One of the advantages of the vertical-lift gate is it can come in a variety of sizes and shapes. A standard size for a self-storage facility is 16 feet. The length can be shorter or longer, but it is recommended that you not exceed 20 feet. Wind bracing is a must, especially for the longer gates.
Flexibility in shape is also beneficial. For example, if your driveway slopes from each side down toward the center, the gate could be made to follow the contour of the drive while remaining straight and level across the top. Other designs can also be accomplished. The gate can be higher on one end than the other, allowing you to compensate for drives sloping toward or away from the operator. In a normal situation, the top and bottom of the gate will be level and parallel to the ground. When the gate is in its upright position, the width of the gate will be directly in front of the operator box; therefore, no part of the gate is extended into the driveway.
The most popular gate style is the slide or roll gate. Early installations had these gates on rollers on the ground. These days, a cantilever design is recommended. The cantilever gate has rollers that roll on a mid-rail attached to a fence section. This mid-rail supports the gate and allows it to open and close without touching the ground.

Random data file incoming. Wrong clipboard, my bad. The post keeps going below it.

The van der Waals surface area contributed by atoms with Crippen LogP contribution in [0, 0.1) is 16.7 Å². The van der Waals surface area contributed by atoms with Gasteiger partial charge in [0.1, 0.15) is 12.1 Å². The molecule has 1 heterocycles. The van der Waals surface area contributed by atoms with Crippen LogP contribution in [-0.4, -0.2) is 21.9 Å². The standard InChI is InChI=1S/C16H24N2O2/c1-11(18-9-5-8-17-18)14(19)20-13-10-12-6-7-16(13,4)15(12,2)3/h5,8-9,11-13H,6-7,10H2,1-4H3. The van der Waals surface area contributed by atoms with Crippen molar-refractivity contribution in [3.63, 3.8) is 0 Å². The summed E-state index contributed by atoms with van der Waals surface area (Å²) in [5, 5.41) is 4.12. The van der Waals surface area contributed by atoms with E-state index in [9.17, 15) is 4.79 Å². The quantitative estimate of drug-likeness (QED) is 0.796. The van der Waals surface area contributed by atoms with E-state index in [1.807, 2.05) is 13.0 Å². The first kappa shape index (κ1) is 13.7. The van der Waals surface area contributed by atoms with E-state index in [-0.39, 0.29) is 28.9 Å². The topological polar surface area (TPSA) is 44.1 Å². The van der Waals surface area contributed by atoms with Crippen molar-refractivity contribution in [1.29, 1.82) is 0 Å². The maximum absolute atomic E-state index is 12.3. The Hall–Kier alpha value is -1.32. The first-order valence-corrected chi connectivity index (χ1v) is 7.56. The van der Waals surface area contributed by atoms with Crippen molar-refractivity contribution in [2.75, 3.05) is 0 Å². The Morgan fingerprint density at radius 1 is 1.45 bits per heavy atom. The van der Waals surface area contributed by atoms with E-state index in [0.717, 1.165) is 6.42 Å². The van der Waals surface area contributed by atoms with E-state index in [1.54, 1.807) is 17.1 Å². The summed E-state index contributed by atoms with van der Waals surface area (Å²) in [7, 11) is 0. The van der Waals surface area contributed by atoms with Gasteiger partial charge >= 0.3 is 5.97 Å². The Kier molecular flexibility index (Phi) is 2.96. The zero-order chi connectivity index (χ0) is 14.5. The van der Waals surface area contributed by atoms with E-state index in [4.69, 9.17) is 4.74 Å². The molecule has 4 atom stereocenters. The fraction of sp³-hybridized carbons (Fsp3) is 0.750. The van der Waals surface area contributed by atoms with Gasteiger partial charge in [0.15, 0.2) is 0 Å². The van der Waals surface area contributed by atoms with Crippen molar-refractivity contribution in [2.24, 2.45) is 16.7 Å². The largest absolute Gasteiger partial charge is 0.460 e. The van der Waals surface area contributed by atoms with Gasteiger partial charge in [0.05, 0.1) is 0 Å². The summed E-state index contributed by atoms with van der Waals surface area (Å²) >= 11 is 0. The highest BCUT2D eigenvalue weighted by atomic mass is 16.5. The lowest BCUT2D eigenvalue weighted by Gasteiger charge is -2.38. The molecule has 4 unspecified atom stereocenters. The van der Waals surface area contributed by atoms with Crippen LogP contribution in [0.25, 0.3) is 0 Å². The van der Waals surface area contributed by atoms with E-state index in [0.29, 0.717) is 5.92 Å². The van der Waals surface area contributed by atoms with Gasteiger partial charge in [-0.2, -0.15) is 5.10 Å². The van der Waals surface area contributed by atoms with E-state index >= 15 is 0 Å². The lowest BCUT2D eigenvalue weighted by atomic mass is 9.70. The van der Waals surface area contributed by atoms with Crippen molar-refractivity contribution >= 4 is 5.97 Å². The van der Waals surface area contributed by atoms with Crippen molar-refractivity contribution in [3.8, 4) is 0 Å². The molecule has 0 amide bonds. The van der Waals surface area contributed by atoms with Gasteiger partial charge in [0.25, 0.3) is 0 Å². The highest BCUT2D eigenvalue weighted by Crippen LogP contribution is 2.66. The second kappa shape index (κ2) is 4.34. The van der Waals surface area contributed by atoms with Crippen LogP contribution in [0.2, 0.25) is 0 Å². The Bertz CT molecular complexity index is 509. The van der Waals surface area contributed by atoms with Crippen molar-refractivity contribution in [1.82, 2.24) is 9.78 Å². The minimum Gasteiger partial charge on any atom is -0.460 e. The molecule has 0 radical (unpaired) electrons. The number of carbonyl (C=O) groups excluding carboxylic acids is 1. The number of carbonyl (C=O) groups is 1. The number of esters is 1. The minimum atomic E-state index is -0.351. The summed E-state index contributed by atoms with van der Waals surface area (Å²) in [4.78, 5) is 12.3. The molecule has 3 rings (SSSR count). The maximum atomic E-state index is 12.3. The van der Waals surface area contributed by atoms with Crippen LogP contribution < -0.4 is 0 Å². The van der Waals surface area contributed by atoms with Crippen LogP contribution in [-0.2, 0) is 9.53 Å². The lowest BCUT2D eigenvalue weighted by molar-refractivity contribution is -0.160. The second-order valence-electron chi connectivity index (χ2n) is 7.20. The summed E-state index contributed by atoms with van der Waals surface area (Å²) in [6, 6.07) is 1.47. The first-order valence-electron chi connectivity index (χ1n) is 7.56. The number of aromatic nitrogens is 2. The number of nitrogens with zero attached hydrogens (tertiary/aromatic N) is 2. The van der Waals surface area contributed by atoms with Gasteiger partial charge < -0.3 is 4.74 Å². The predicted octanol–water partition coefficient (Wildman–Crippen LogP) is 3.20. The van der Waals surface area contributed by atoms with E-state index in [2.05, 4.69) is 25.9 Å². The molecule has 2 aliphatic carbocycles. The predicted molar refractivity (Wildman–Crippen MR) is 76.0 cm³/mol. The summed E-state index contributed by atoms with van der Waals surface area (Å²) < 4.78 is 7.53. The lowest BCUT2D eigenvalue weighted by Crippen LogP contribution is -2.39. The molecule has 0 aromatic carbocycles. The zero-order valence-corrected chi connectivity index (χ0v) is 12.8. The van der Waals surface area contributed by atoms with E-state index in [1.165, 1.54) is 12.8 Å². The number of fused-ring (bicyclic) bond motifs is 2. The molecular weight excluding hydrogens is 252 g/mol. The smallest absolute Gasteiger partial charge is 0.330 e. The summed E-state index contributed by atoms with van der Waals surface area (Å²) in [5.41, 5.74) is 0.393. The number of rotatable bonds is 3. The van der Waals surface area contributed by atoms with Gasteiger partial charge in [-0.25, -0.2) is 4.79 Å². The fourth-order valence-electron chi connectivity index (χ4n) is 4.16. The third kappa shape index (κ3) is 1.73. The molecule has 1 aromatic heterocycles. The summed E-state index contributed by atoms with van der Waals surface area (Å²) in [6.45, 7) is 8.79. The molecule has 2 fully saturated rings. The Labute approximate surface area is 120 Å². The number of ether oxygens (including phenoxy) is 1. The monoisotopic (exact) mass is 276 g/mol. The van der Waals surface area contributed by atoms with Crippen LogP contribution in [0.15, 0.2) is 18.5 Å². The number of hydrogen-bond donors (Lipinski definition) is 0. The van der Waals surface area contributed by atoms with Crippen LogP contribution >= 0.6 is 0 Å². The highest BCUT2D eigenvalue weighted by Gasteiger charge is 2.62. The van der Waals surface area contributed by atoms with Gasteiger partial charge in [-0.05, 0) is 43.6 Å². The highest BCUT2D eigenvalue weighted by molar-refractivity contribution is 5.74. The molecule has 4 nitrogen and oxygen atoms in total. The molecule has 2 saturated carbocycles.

Slide gates require the space to roll the gate back from the drive along the fence line. The planning process should take the design into consideration. Sometimes the layout will require more than one gate location. Keep in mind this can drive the costs up. If a gate is only to be used for emergencies, a moving van, or a garbage truck, it may not need to be automated. Maintenance includes regular lubrication of the chain and a check of its tension.
The mechanism that automatically moves the gate is known as a gate operator. Vertical-lift-gate operators are usually purchased as a package with the gate. Slide- and swing-gate operators can be purchased separately. Any brand gate operator should work with the different keypad systems available. If you are working with a particular installer, he will recommend the brand of operator with which he is familiar for the particular application.
Every main entry gate should also include a walk gate, which should be locked from the outside and unlocked on the inside. The manager can have a key if it is necessary to enter. Wire mesh may be welded on to keep someone from reaching around the gate and gaining entry. Fire departments may dictate fence and gate choices in some locations. Sometimes a "pin-up" or crash gate is sufficient for access beside the main entrance. These are less expensive alternatives to adding a second automated gate.
Safety devices for the automatic gate must be used. Safety loops in the drive and photocell eyes are recommended. Miller strips mounted on the edge of the gate sense contact and can reverse the gate.
The automatic entry gate is a necessity for basic security. Its installation makes a self-storage business competitive by supplying safety and protection. With proper consideration and design, it will also attract the attention of the public eye and the future storage user.
John Fogg is general manager for Sentinel Systems Corp. of Lakewood, Colo., which has manufactured self-storage software and security systems since 1975. Though he has worked in self-storage since 1986, Mr. Fogg has been with Sentinel for the past 11 years. He can be reached via e-mail at email@example.com; call 800.456.9955; visit www.sentinelsystems.com.